Farm­ers en­cour­aged to fo­cus on na­ture

Argyllshire Advertiser - - FARMING -

A ground-break­ing new project, en­cour­ag­ing farm­ers to man­age flower-rich mead­ows, help vul­ner­a­ble pop­u­la­tions of wad­ing birds thrive and re­store peat­lands has the po­ten­tial to re­place EU schemes.

The pi­lot, which launches this month, is led by Na­tureS­cot on be­half of the Scot­tish Gov­ern­ment.

A suc­cess­ful first phase, com­pleted in spring this year, con­sulted with more than 60 farm­ers and crofters across Scot­land, in Ar­gyll, East Loth­ian, Shet­land, Skye, Strath­spey and the Outer He­brides.

Par­tic­i­pat­ing farmer Jim Sim­mons of Ruthven farm near Tom­intoul said: ‘Hav­ing the op­por­tu­nity to be in­volved in this new points-based, agri-en­vi­ron­ment scheme from the start has been a step for­ward. This project brought to­gether a group of like-minded prac­ti­cal farm­ing folk who have had the chance to give in­put from the start to help cre­ate a scheme which is prac­ti­cal and likely to achieve its aims, while con­tin­u­ing to al­low pro­duc­tive farm­ing. In the past, schemes have some­times been too pre­scrip­tive, not al­low­ing flex­i­bil­ity, for ex­am­ple, for dif­fer­ences in ge­o­graph­i­cal ar­eas and the tim­ing of sea­sons.’

Now ready to run up to 2023, and with an ini­tial devel­op­ment phase spend of £150,000, the project will see par­tic­i­pants paid for the re­sults they achieve through manag­ing na­ture rich ar­eas on dairy farms in south west Scot­land; de­vel­op­ing flower rich habi­tats in Ar­gyll and Skye and manag­ing habi­tat for wad­ing birds in Strath­spey.

The aim is to de­velop a triedand-tested ap­proach that can be­come an im­por­tant part of fu­ture ru­ral sup­port be­yond 2024.

Clau­dia Rowse, Na­tureS­cot’s head of nat­u­ral re­sources, ex­plained: ‘With more flex­i­bil­ity than tra­di­tional en­vi­ron­men­tal sup­port schemes, this ex­cit­ing project has the po­ten­tial to trans­form ru­ral pay­ments.

‘Farm­ers de­cide how to achieve a pos­i­tive en­vi­ron­men­tal re­sult on their land and their fields’ en­vi­ron­men­tal qual­ity is scored. The more the land sup­ports na­ture, the higher the score and con­se­quently the higher the pay­ment.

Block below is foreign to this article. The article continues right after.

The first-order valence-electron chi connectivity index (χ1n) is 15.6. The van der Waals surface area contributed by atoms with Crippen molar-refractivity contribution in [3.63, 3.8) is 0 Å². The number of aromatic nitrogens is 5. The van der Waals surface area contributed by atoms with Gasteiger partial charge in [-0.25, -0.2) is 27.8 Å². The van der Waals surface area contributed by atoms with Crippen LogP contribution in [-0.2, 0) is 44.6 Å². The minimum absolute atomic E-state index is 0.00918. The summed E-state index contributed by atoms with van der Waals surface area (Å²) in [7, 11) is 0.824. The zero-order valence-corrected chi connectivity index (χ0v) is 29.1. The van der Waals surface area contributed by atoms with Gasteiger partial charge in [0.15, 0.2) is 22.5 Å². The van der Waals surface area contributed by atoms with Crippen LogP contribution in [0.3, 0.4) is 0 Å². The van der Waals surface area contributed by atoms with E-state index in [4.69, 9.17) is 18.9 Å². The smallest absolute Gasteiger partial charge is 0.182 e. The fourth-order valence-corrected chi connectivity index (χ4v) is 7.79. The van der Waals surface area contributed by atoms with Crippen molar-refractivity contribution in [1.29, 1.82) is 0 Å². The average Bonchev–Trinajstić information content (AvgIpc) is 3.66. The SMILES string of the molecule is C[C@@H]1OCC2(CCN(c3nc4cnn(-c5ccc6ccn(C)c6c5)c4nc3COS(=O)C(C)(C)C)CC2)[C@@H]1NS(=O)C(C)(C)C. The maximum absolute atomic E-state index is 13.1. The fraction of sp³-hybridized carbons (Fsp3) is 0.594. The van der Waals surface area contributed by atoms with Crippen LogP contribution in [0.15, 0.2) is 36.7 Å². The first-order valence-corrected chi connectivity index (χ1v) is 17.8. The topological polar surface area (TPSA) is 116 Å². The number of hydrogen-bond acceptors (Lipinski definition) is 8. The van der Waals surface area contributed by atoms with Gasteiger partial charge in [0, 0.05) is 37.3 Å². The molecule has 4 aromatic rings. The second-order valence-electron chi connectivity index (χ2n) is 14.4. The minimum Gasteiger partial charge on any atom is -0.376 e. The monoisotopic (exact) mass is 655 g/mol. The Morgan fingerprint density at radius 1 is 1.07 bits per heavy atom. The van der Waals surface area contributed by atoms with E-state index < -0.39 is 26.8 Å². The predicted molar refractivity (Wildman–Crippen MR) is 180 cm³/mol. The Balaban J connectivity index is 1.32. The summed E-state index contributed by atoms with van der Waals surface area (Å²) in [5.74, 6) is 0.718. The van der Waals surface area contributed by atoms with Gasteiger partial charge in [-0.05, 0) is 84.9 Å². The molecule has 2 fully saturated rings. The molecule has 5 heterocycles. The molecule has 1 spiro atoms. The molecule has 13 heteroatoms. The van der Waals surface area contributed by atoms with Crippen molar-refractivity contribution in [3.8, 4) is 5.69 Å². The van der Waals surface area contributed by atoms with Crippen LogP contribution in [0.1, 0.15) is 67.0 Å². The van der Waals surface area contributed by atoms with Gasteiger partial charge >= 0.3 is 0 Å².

‘Farm­ers know best how to im­prove na­ture on their farms and we want to help build on their knowl­edge and ex­per­tise. In­vest­ing in na­ture is one of the most cost ef­fec­tive ways of mak­ing our com­mu­ni­ties sus­tain­able and more re­silient.

‘As lock­down lifts, farm­ers across Scot­land have a vi­tal role to play in a green re­cov­ery that puts na­ture and na­ture-based so­lu­tions at the heart of re­build­ing our econ­omy.’

Martin Kennedy, vice pres­i­dent of the Na­tional Farm­ers Union of Scot­land (NFUS), added: ‘At NFUS we be­lieve in farm­ing that sup­ports a healthy en­vi­ron­ment for the next gen­er­a­tion and in a way that in­te­grates food pro­duc­tion along­side bio­di­ver­sity and cli­mate change. Higher pay­ments for de­liv­er­ing greater en­vi­ron­men­tal out­comes is a sen­si­ble ap­proach as long as the farmer has con­trol over the re­sult.’

The launch comes in the month Scot­tish Nat­u­ral Her­itage be­came ‘Na­tureS­cot’ as part of its drive to adapt the or­gan­i­sa­tion to meet cur­rent en­vi­ron­ment chal­lenges and de­liver the change needed to se­cure a na­ture rich fu­ture.

Pho­to­graph: Na­tureS­cot

Farm­ers in Ar­gyll try a score­card which re­wards species com­po­si­tion and struc­ture of grass­land.

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